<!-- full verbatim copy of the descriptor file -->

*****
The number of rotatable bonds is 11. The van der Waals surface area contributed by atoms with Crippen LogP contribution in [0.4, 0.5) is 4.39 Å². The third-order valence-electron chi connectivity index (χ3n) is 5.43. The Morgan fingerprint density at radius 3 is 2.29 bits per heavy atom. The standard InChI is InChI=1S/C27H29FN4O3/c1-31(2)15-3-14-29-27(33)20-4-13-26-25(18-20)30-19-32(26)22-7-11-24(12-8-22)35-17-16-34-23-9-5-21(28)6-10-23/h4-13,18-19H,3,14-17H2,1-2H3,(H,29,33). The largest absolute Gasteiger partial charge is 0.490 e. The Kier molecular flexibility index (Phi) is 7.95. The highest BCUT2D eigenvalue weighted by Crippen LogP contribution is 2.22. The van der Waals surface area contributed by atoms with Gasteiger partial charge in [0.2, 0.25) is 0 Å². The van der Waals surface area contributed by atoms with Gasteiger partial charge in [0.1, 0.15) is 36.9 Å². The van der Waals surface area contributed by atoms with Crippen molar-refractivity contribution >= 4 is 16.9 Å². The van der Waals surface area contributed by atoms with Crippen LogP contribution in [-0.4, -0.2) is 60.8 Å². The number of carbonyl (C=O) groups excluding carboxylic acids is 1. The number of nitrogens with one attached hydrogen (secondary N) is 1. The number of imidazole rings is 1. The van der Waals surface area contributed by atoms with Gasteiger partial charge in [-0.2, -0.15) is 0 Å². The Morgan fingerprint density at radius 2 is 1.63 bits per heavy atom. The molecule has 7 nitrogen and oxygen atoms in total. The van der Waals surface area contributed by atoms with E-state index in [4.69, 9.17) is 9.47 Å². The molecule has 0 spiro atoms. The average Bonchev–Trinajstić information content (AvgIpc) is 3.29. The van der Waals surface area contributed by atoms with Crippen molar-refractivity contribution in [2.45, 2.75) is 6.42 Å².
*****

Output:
The number of rotatable bonds is 11. The van der Waals surface area contributed by atoms with Crippen LogP contribution in [0.4, 0.5) is 4.39 Å². The third-order valence-electron chi connectivity index (χ3n) is 5.43. The Morgan fingerprint density at radius 3 is 2.29 bits per heavy atom. The standard InChI is InChI=1S/C27H29FN4O3/c1-31(2)15-3-14-29-27(33)20-4-13-26-25(18-20)30-19-32(26)22-7-11-24(12-8-22)35-17-16-34-23-9-5-21(28)6-10-23/h4-13,18-19H,3,14-17H2,1-2H3,(H,29,33). The largest absolute Gasteiger partial charge is 0.490 e. The Kier molecular flexibility index (Phi) is 7.95. The highest BCUT2D eigenvalue weighted by Crippen LogP contribution is 2.22. The van der Waals surface area contributed by atoms with Gasteiger partial charge in [0.2, 0.25) is 0 Å². The van der Waals surface area contributed by atoms with Gasteiger partial charge in [0.1, 0.15) is 36.9 Å². The van der Waals surface area contributed by atoms with Crippen molar-refractivity contribution >= 4 is 16.9 Å². The van der Waals surface area contributed by atoms with Crippen LogP contribution in [-0.4, -0.2) is 60.8 Å². The number of carbonyl (C=O) groups excluding carboxylic acids is 1. The number of nitrogens with one attached hydrogen (secondary N) is 1. The number of imidazole rings is 1. The van der Waals surface area contributed by atoms with Gasteiger partial charge in [-0.2, -0.15) is 0 Å². The Morgan fingerprint density at radius 2 is 1.63 bits per heavy atom. The molecule has 7 nitrogen and oxygen atoms in total. The van der Waals surface area contributed by atoms with E-state index in [4.69, 9.17) is 9.47 Å². The molecule has 0 spiro atoms. The average Bonchev–Trinajstić information content (AvgIpc) is 3.29. The van der Waals surface area contributed by atoms with Crippen molar-refractivity contribution in [2.45, 2.75) is 6.42 Å².